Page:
Holiday travel expected to surpass last year, inch closer to pre-COVID levels

More people will be hitting the road and taking to the skies, rails or seas in the coming days as holiday travel inches back to pre-COVID levels.

AAA estimates 112.7 million people will journey 50 miles or more away from home for the holiday season, which will be Dec. 23 to Jan. 2. That’s an increase of 3.6 million people over last year.

“Travel has been making a big, big comeback throughout the year, starting with our forecast in May, the Memorial Day forecast,” said AAA Club Alliance spokeswoman Kara Hitchens “People are ready to get back together with family and friends.”

2022 is expected to be the third busiest year for holiday travel since AAA began tracking in 2000.

Ohio is projected to have more than 4.6 million total travelers, up 2.6% over last year, Hitchens said. Automobile travel will be at nearly 4.2 million, up 1.4% compared to last year, and air travel will be at 238,000, up 12.8% compared to last year, she said.

Closer to home, the Dayton metro area, which includes Montgomery, Miami, Greene and Preble counties, is projected to have 341,753 total travelers, up 3.3% over last year, according to AAA. Automobile travel will be at 310,995 travelers, up 2.1% compared to last year, and air travel will be at 11,107 travelers, up 13.5% compared to last year, AAA said.

This year, the holiday travel season will be extended due to Christmas and New Year’s Day falling on Sundays, Hitchens said. A workforce now accustomed to hybrid work schedules also will mean more people taking long weekends to travel because they can work remotely at their destination and be more flexible with the days they depart and return, according to AAA.

Nearly 102 million Americans will drive to their holiday destinations. Despite roller-coaster gas prices in 2022, this holiday season will see an additional 2 million drivers compared to 2021. Travel by car this year is on par with 2018 but shy of 2019 when 108 million Americans drove out of town for the holidays, the highest year on record.

“That’s a nice Christmas gift to drivers that gas prices are coming back down,” Hitchens said. “We expect that that’s really going to impact the number of people out there.”

Falling gas prices probably have a little bit more room to fall, according to Patrick De Haan, senior petroleum analyst for GasBuddy, a tech company that operates apps and websites based on finding real-time fuel prices at gas stations.

Stations in the Dayton area could drop another 20 cents a gallon over the next week or two, “maybe 30. If we’re lucky,” De Haan said.

“We’re probably in the seventh inning stretch of the downturn,” De Haan said. After dropping as low as $71 a barrel Dec. 9, oil prices have gone back up. reaching $77 on Wednesday before dipping to $74 on Friday.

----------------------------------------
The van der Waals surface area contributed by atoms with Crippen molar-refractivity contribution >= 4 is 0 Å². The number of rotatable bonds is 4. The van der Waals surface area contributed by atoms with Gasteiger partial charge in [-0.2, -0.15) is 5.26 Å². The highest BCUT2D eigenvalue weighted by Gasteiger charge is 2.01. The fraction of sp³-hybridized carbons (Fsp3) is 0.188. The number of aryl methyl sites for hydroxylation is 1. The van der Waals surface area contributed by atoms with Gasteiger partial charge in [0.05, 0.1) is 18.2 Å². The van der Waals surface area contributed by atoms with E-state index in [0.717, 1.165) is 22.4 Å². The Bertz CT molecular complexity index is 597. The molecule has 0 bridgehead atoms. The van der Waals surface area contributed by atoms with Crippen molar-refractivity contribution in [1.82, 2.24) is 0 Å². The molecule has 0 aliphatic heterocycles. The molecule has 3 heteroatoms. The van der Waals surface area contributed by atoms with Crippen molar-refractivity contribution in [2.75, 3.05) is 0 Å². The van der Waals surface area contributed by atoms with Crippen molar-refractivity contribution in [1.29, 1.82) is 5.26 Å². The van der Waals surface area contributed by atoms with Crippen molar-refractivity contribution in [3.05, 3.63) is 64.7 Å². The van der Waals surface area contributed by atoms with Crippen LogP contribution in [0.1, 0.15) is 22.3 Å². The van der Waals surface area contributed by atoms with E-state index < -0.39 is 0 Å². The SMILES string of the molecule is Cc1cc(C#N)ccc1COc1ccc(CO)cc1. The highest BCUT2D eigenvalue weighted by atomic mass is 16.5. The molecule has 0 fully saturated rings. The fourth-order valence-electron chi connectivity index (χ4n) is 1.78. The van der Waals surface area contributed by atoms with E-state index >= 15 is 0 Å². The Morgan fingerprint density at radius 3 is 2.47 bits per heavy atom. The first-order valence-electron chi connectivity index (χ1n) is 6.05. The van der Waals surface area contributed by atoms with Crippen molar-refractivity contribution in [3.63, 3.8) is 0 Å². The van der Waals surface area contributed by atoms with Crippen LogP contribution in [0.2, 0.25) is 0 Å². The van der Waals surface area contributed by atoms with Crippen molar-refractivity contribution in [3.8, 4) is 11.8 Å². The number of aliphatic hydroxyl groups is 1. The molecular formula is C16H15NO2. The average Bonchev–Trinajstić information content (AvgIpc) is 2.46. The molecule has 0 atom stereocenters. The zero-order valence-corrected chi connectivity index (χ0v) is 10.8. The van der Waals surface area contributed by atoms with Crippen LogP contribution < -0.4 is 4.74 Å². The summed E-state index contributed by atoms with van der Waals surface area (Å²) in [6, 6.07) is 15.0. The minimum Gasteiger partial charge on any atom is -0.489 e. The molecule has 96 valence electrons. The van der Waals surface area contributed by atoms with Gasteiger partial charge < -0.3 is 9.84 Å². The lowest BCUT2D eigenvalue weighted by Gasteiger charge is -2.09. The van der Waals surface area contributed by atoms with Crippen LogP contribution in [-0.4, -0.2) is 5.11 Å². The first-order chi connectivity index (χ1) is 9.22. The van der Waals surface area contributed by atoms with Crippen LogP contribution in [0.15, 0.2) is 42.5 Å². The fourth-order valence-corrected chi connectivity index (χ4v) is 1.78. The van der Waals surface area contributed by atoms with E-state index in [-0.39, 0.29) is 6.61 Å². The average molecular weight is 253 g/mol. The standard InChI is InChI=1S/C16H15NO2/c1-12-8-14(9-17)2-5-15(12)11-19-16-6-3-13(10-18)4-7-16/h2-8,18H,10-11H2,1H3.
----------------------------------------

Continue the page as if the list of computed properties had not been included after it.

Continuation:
That will probably mean the price declines will slow down in the next week or two, but not go back up, De Haan said.

As of Friday, the average price for gallon of unleaded gas was 14 cents lower than it was a year ago nationwide, 10 cents lower in Dayton, 20 cents lower in Springfield and 15 cents higher in Cincinnati.

Not all travelers will be driving to their destination this holiday season. AAA projects that air travel will see a 14% increase over last year, with nearly 7.2 million Americans expected to fly.

The number of people taking holiday flights this year will come close to matching 2019 when 7.3 million Americans traveled by air, AAA said. That means flights and airports will be packed this holiday season, reminiscent of pre-pandemic days, it said.

Demand for flights has surged despite more expensive airline ticket prices.

“Air fares are still up a bit, but ... airlines have been doing their best to bring things back to normal in terms of increasing their staff ... maybe reducing some of their flights so that the flights that they do have out there are, people can can rely on them more,” Hitchens said. “There were a lot of cancellations a lot of delays because of staffing issues.

“They’ve tightened their belt to make air travel much more pleasurable through the holidays.”

Other modes of transportation are also bouncing back in a big way, according to AAA, which estimates travel by train, bus and cruise ship will rise to 3.6 million this holiday season, a 23% increase from last year and nearly 94% of 2019′s volume.

No matter how travelers get to their destination, AAA says the best time to travel is this Friday before 2 p.m., while the worst time to travel is this Friday after 4 p.m.

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